The first thing that attracted my attention was the size of the paper. The front page of the 1970 Davie County Enterprise Record measured 17 inches from side to side. The 1981 edition was only 14.5 inches wide and the 2020 Enterprise is 11 inches wide. The size was only one of the things that attracted my attention. The earlier editions had a great number of pages with columns by different writers and news from many communities around the county. Another thing that really caught my attention was the advertisements. In an 1979 Heffner’s ad Campbell’s tomato soup was advertised at $.10 per can; a package of franks is listed at $.59; 3 jumbo rolls of paper towels for $1; and a 1 lb. bag of coffee $.75. Ten years later, the Food Town prices advertised a quart of mayonnaise for $.79 and steak at $1.88 per pound. Last week’s Harris Teeter ad listed NY Strip steak at $6.99 per pound—maybe that was a different steak. It certainly was a different price. I spent way too much time looking at the ads, but it was fascinating. I also found the announcement concerning the sale of Heffners to Food Lion, but I have lost that clipping so I don’t know the date of the sale. I guess those days of a can of soup for $.10 are long gone—I paid $1 a can for soup on sale this week.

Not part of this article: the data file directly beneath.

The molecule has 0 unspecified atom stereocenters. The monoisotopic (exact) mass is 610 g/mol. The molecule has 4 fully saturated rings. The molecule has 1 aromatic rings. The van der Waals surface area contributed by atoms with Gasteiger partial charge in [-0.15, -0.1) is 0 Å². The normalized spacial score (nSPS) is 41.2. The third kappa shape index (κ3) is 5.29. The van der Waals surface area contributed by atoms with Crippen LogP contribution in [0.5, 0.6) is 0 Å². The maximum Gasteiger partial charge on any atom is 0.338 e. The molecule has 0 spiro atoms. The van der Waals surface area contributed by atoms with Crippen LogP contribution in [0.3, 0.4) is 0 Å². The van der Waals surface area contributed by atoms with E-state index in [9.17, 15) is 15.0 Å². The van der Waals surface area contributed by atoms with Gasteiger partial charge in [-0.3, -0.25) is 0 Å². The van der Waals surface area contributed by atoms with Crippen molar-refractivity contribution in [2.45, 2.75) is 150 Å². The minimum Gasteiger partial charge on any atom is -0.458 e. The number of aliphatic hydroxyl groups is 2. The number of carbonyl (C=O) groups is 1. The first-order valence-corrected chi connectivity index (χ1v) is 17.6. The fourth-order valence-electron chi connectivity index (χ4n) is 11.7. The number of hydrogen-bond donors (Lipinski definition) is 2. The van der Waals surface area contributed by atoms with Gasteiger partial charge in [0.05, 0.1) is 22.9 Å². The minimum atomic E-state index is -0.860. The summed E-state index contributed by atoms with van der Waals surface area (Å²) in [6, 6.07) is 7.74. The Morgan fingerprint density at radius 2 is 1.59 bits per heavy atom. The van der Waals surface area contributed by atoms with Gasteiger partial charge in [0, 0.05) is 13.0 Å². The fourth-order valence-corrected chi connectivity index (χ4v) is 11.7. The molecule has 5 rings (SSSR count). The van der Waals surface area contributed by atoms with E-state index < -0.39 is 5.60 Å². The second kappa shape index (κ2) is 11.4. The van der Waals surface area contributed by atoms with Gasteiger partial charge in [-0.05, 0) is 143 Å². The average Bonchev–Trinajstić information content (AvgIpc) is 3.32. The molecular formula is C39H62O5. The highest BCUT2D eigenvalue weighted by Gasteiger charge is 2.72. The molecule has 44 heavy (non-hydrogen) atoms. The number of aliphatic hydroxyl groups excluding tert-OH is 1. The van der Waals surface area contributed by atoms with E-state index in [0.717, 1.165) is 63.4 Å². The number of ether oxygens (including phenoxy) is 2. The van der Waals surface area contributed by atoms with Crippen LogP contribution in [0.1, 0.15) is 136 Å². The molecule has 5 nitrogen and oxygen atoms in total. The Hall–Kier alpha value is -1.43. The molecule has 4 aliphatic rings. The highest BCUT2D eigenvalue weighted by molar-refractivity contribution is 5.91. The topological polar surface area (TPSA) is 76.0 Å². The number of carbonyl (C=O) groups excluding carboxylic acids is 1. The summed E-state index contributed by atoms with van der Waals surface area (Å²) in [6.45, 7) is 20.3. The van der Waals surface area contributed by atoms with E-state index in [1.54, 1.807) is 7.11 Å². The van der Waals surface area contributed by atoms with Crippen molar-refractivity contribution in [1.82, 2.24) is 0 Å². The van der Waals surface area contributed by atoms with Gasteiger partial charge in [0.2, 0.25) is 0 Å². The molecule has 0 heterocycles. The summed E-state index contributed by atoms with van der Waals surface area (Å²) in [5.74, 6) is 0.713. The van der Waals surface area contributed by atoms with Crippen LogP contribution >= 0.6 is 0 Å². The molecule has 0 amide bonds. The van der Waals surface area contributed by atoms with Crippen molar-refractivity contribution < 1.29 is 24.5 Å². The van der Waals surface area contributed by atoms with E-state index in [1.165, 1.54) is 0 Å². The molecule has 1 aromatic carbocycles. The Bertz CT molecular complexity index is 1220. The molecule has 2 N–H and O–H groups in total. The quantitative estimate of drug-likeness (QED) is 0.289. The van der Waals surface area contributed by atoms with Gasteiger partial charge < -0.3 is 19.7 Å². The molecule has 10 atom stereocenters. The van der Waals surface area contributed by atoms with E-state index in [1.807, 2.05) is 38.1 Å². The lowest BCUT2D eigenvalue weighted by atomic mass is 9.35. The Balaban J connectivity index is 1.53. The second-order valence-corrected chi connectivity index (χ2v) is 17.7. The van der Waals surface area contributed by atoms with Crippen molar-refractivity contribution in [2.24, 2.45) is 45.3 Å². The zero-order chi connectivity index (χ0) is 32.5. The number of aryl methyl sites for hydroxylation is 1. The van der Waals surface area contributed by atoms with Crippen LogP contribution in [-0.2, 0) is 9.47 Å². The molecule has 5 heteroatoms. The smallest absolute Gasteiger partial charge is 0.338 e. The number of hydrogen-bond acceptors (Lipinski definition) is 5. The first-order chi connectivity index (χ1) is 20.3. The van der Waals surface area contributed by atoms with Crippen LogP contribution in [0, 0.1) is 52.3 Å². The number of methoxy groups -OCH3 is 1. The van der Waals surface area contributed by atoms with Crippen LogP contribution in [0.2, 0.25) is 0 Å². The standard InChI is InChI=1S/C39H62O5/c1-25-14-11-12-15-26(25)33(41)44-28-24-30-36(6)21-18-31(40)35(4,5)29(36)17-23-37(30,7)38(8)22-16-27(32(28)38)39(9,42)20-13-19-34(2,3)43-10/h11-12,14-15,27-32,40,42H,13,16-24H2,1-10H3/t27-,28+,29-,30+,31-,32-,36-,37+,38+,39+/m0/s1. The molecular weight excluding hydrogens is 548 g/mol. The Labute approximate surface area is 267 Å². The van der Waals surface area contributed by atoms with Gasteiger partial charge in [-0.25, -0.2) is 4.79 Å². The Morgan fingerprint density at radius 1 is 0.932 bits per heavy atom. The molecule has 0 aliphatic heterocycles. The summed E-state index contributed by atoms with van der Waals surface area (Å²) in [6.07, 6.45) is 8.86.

The ads concerning furniture were also interesting. A sofa and chair was listed on sale for $288. You would be lucky to get a foot stool for that now. The B.C. Moore ads were also unbelievable. Maybe they did not work for B.C. Moore either because that store has disappeared as have all the others that used to be in downtown Mocksville. One last interesting advertisement—Central Carolina Bank Money Market Certificate rate 15.896% in 1989.
I have clipped, clipped, clipped and filled up a scrapbook with clippings. I have also almost filled up our recycle bin with newspapers. I hated to get rid of even one newspaper, but the time has come for me to clean out so someone else won’t have to sort through all that stuff when I’m gone.
There were dozens of items I cut out of the newspapers to mail to people who may already have the clipping, but they may have grandchildren who would like to see grandma’s wedding picture or some other such treasure. See what treasures you have hiding in your desk drawer. By the way, I put almost a drawer full of newspapers back into their old hiding place—those were the ones from which I just could not part.
The drawer is not as full as it was because I can now open it without help.
By Brenda Bailey Sheffield-Calahaln Correspondent Birthday wishes to the following: Linda Dyson on Oct. 23; Martha Smith and Vicki Groce... read more